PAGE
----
How does fiscal austerity affect exports?

I had thought the standard Keynesian model predicted that fiscal austerity would weaken a currency.  Thus austerity should boost net exports, but reduce domestic expenditures by even more.  Ed Dolan suggests that the opposite has been occurring:

Latest US GDP Numbers Confirm Consumer-Led Expansion but Government and Exports were Weaker than Previously Thought

The second revision of GDP data released today by the Bureau of Economic Analysis confirmed that the U.S. economy expanded at a moderate 2.4 percent annual rate in the first quarter of 2013. The figure for overall growth was almost unchanged from the 2.5 percent of last month’s advance estimate. However, there were significant changes in several of the components of GDP growth, as the following table shows.

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5 Responses to “How does fiscal austerity affect exports?”

  1. Gravatar of J J
    6. June 2013 at 17:44

    I may be mistaken, but I recall that fiscal austerity depreciates the exchange rate because it lowers real interest rates (by reducing demand or forcing monetary offset through lower interest rates). But, according to Keynesians, the opposite should now be true. Nominal rates are held at zero and the real rate is affected by inflation. Fiscal contraction (if not offset) reduces inflation and hence raises the real rate, leading to an appreciation, which hurts net exports.

  2. Gravatar of a reader a reader
    6. June 2013 at 17:59

    I don’t understand this post. J’s articulation of the Keynesian logic here is absolutely correct: normally, when interest rate is not constrained by the zero lower bound, the monetary authority will lower rates in response to fiscal contraction and weaken the currency. (It’s worth noting that here, the monetary authority is just mimicking what would happen in frictionless, real equilibrium, where a decline in government spending should generally cause a real depreciation.)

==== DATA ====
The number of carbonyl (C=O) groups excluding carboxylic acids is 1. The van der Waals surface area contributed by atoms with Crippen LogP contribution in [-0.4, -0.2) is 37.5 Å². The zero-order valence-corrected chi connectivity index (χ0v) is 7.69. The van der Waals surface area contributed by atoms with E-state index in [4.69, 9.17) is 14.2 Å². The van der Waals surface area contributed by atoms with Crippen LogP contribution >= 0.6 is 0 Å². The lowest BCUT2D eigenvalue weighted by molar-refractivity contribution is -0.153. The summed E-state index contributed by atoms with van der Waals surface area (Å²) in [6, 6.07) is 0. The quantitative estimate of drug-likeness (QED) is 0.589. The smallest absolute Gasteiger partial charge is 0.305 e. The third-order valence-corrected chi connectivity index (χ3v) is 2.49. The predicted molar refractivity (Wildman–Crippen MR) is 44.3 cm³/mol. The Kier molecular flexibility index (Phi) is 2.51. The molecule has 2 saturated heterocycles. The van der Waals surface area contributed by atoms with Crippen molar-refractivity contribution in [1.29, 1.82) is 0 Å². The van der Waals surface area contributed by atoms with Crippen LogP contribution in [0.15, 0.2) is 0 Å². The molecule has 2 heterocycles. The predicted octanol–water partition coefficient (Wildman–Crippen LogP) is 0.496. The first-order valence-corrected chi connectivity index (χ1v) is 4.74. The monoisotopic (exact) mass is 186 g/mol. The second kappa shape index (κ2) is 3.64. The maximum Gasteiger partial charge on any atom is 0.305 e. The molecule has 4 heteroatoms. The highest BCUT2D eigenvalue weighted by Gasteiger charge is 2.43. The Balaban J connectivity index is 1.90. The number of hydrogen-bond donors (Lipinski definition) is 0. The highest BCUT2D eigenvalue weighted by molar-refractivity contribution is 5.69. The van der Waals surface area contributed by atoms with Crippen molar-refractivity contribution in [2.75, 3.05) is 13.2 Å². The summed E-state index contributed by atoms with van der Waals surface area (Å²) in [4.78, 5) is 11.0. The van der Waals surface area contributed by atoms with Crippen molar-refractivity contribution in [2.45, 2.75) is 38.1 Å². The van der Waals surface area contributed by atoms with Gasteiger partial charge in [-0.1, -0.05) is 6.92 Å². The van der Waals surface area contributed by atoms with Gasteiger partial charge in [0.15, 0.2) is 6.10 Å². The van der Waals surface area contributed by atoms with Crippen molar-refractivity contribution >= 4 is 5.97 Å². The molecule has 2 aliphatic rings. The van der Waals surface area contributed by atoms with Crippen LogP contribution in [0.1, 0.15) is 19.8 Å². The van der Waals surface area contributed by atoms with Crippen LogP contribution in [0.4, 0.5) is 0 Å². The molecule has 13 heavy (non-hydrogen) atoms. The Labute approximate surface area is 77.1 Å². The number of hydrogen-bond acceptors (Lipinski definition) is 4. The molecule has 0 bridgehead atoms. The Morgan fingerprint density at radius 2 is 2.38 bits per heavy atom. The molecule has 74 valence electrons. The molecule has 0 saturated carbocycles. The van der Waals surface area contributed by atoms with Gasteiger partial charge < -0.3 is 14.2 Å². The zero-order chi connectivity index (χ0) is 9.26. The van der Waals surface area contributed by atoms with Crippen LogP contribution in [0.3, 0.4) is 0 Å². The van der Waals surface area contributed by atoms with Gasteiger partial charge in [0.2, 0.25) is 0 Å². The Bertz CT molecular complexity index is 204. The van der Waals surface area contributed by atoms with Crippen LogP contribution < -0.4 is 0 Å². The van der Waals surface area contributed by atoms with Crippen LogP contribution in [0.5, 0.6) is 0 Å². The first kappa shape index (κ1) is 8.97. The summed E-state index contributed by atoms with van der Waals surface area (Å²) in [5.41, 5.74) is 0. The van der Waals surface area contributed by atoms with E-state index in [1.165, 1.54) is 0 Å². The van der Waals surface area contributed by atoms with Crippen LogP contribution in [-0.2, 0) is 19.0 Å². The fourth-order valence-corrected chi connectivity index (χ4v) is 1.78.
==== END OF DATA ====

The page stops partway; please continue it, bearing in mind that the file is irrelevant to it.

But when the zero lower bound is binding, the interest rate cannot perform its usual role, and government austerity will either have no effect on the real exchange rate or possibly (by decreasing expected inflation) actually strengthen it. This is the extreme Keynesian position, one that I don’t entirely endorse (I am more of a believer in “monetary offset”, even at the zero lower bound), but it is nonetheless consistent with the evidence you’re citing here.

    So I just don’t understand what you’re aiming at here. Your tone suggests that you’re not citing this as evidence contrary to your own position; instead, presumably you envision a world where “fiscal austerity -> strengthening real exchange rate and lower net exports” is consistent with your views on the primary of monetary policy. But I have no idea what the world could be. If a central bank explicitly targeted NGDP and was no constrained by the zero lower bound, fiscal austerity should produce a boom in net exports.

  3. Gravatar of ssumner ssumner
    7. June 2013 at 05:41

    J and a reader, Fiscal austerity should increase government saving (reduce dissaving), which should depreciate the exchange rate and boost net exports. In my view US net exports have fallen due to “headwinds” such as the European recession. This makes the 2013 Q1 number even more impressive. In other words, fiscal austerity should have hit domestic spending especially hard, but that sort of spending actually grew faster than the overall RGDP. Without the headwinds from overseas, growth would have been even faster. That makes it even less likely that fiscal austerity is slowing the economy.

  4. Gravatar of Adm Adm
    8. June 2013 at 09:08

    You copied an entire post at seeking alpha:

    Irregardless of content, this is plagiarism.

  5. Gravatar of ssumner ssumner
    9. June 2013 at 06:01

    Adm, ?????????????

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